A $1.9 billion merger was completed last week between two Permian Basin oil and gas companies that own more than 100,000 acres in the region that spans southeast New Mexico and West Texas.
Desert Peak Minerals and Falcon Minerals announced their plans to combine in January, bringing the new company’s holdings to 139,000 acres with 105,000 acres in the Permian and announced the deal closed on June 7.
The company, now known as Sitio, expected to produce up to 14,000 barrels of oil per day in 2002.
Sitio Chief Executive Officer Chris Conoscenti said the company would continue to seek out and acquire lands in the basin to produce fossil fuel in one of the U.S.’ most active oilfields.
“Sitio’s distinguished profile as a leading consolidator in the minerals and royalties space will only continue to strengthen over time with the execution of our proven strategy, focusing on large-scale accretive acquisitions across diversified operators,” he said.
Noam Lockshin, chairman of Sitio’s board of directors said the deal was intended to improve profit returns for shareholders, following a trend since the COVID-19 pandemic sent oil prices plummeting below $0 a barrel of operators opting for fiscal discipline rather than increasing production.
“Sitio has already adopted a best-in-class governance model that is structured to drive long-term shareholder returns and strong alignment with all its stakeholders,” Lockshin said. “When leadership and directors are incentivized to drive outperformance and to optimize shareholder returns, as they are at Sitio, everyone wins.
“We believe this is the backbone of any successful public company, and Sitio is leading the way in this space.”
While drilling and extraction of oil and natural gas was expected to continue to grow in the Permian, more water was needed to complete well using hydraulic fracturing when water, sand and chemicals are pumped underground to break up shale deposits to bring hydrocarbons to the surface.
NextMart announced the beginning of its program to acquire water rights in New Mexico, hoping to provide access to the state’s water to oil and gas companies looking to drill in the region.
In a news release, the company said its program was in “direct response” to growth in the area and its energy industry.
CEO William Bouyea said higher energy prices in recent months increased demand for more drilling, and he said he expected operators would need more water.
As of Monday, the Chicago Mercantile Exchange reported domestic oil was trading at about $120 a barrel, and the price was expected to maintain in the triple digits until June 2023.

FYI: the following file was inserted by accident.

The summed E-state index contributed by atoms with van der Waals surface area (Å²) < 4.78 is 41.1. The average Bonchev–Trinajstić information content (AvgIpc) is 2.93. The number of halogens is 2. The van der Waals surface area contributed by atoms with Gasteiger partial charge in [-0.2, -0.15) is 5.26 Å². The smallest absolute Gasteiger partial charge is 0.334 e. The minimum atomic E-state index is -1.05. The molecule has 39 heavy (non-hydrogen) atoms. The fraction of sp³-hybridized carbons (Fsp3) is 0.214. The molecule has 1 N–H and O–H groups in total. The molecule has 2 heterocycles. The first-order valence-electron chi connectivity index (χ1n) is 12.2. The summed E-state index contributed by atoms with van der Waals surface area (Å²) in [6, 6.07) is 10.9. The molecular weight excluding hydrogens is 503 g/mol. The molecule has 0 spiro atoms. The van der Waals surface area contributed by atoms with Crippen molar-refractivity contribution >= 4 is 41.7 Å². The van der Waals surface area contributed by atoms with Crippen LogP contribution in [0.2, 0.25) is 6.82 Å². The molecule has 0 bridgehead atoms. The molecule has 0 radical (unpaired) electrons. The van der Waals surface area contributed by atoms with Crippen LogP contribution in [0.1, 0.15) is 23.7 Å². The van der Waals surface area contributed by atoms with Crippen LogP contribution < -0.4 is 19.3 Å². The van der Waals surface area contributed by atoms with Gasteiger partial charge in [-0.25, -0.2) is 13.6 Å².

That was the highest oil price since $109 a barrel was reported in September 2013, per historical data from Nasdaq.
Those high energy prices translated to increased operations with New Mexico adding five rigs in the last week as of Friday, per data from Baker Hughes, for a total of 103 – the most growth during that time period among all U.S. states.
Basin-wide, three rigs were added for a total of 345 rigs, records show, while Texas dropped a rig last week for a total of 356, but added 137 rigs in the last year.
“The historically fast increase in the price of oil and gas has spurred oil and gas drilling and production in the Permian Basin,” Bouyea said. “With oil is at its highest price per barrel in well over a decade domestically, increased production is a natural occurrence.
“It goes without saying that the amount of water used by our clients will increase almost 100 percent in correlation to any increase in oil and gas drilling as well as actual production."
The company planned to set up water stations throughout the basin where it can pump and then transfer water to clients across New Mexico and Texas.
Since 2018, the company reported its Permian Basin operations generated about $40 million in profits.
“We are excited to announce that we are acquiring water rights in the New Mexico area of the Permian Basin allowing us to capture a revenue stream that has historically been a pass-through,” Bouyea said. “This new revenue stream can be expanded as we endeavor to develop additional water stations in our market."
This article originally appeared on Carlsbad Current-Argus: $1.9 billion oil and gas merger targets Permian Basin